EWG is targeting ingredients, scientific collaboration and "will take ‘clean beauty’ deeper into supply chains," per the organization. The initiative will reportedly "enable cosmetics ingredient manufacturers to earn the coveted EWG Verified: For Your Health certification for individual ingredients and ingredient compositions."
“As EWG’s Skin Deep has revolutionized consumer awareness about cosmetics safety and EWG Verified has become the premier mark for clean beauty products in recent years, cosmetics ingredient makers and formulators from around the world have asked if their ingredients and proprietary mixtures can qualify for our Verified certification,” said EWG president Ken Cook. “EWG is ready to make that happen. The goal of EWG Verified Ingredients is to improve the market for clean personal care earlier in the product formulation process and deeper in the global cosmetics supply chain."
Cook added, “Products will still have to meet the EWG Verified standard to carry our mark, which applies to all of a product’s ingredients. But our Verified mark will make clean ingredients easier to source and help drive innovation in key problem areas, like the need for safer options in cosmetics preservatives."
EWG's team will help brands evaluate products to earn the EWG Verified mark.
To support the initiatives, EWG scientist Carla Burns has been appointed senior director of cosmetic science, with lead responsibility for EWG Verified cosmetics and ingredients.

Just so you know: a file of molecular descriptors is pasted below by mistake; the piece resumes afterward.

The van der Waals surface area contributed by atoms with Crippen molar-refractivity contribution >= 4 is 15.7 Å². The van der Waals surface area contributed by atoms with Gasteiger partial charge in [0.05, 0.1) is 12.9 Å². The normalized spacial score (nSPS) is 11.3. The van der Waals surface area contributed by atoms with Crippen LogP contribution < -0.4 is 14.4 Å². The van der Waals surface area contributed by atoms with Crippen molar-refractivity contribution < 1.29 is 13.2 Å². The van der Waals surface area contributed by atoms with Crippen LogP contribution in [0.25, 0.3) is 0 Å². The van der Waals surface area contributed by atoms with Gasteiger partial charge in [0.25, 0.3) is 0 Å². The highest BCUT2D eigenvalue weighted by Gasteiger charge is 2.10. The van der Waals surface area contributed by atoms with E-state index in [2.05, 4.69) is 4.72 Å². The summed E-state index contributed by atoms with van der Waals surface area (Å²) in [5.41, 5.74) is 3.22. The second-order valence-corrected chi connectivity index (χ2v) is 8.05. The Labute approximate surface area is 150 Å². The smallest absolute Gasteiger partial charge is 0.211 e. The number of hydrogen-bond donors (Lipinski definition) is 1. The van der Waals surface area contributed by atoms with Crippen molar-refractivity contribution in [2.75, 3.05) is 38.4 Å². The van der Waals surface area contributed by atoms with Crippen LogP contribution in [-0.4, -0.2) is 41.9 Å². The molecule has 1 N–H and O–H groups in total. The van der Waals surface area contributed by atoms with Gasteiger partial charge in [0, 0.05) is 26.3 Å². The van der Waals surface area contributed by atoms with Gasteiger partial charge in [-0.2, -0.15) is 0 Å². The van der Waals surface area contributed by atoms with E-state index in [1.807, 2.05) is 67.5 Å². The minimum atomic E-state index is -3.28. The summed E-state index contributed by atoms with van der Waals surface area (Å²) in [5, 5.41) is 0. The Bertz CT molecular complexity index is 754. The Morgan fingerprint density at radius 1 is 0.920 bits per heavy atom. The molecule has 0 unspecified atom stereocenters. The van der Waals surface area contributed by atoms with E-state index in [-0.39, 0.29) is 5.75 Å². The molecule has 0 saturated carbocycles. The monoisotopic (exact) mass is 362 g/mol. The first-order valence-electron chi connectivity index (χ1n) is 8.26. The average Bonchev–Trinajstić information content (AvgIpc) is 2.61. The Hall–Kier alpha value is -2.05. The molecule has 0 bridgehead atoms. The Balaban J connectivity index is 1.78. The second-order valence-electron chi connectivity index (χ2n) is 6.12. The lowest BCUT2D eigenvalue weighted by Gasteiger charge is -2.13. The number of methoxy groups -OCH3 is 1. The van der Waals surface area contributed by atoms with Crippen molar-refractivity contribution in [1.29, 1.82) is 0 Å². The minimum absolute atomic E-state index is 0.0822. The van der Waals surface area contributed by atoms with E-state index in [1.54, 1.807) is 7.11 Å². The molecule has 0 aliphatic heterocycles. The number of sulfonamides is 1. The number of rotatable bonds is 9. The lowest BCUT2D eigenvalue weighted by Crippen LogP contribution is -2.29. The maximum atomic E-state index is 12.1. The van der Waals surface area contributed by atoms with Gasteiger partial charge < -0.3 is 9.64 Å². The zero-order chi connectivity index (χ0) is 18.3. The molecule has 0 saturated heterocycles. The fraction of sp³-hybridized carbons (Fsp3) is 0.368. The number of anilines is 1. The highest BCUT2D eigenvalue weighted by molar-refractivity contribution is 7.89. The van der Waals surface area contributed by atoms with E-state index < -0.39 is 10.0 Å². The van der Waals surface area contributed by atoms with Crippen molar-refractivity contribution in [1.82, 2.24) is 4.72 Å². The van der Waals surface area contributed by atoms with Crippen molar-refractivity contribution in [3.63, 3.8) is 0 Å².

EWG's team will help brands evaluate products to earn the EWG Verified mark. Per the organization, 1,800 products sold by about 300 companies have earned the mark to date and retail at stores such as Ulta, Sephora, Walmart, Target, CVS, Kroger, Dollar General and Walgreens.
"Cosmetics brands are listening to their customers and reaching out to us to consult on products that will meet our exacting standards"
"The EWG Verified program was created to fill the void left by our nation’s antiquated law regulating the cosmetics industry, which allows companies to bring personal care products to market without any required testing to show that they are safe,” said Burns.
She added, “Today consumers know our mark on cosmetics is the gold standard for health and transparency and can rest easy when they see the EWG Verified seal, knowing that the cosmetics meet our most stringent, industry-leading benchmarks for health."
Burns concluded, "Cosmetics brands are listening to their customers and reaching out to us to consult on products that will meet our exacting standards. And ingredient manufacturers, in turn, are listening to cosmetics brands, which is why we have heard so much interest in the EWG Verified Ingredients category we’re announcing today."
“One of the keys to a healthier product is to engage with companies before they formulate, not after"
The organization will also expand its EWG Reviewed for Science program, allowing EWG scientists to collaborate directly with their counterparts at cosmetics brands and formulators to improve products' Skin Deep cosmetics database scores. The database draws more than 8 million people a year, per EWG, and features health ratings for 76,000 products and 9,135 ingredients.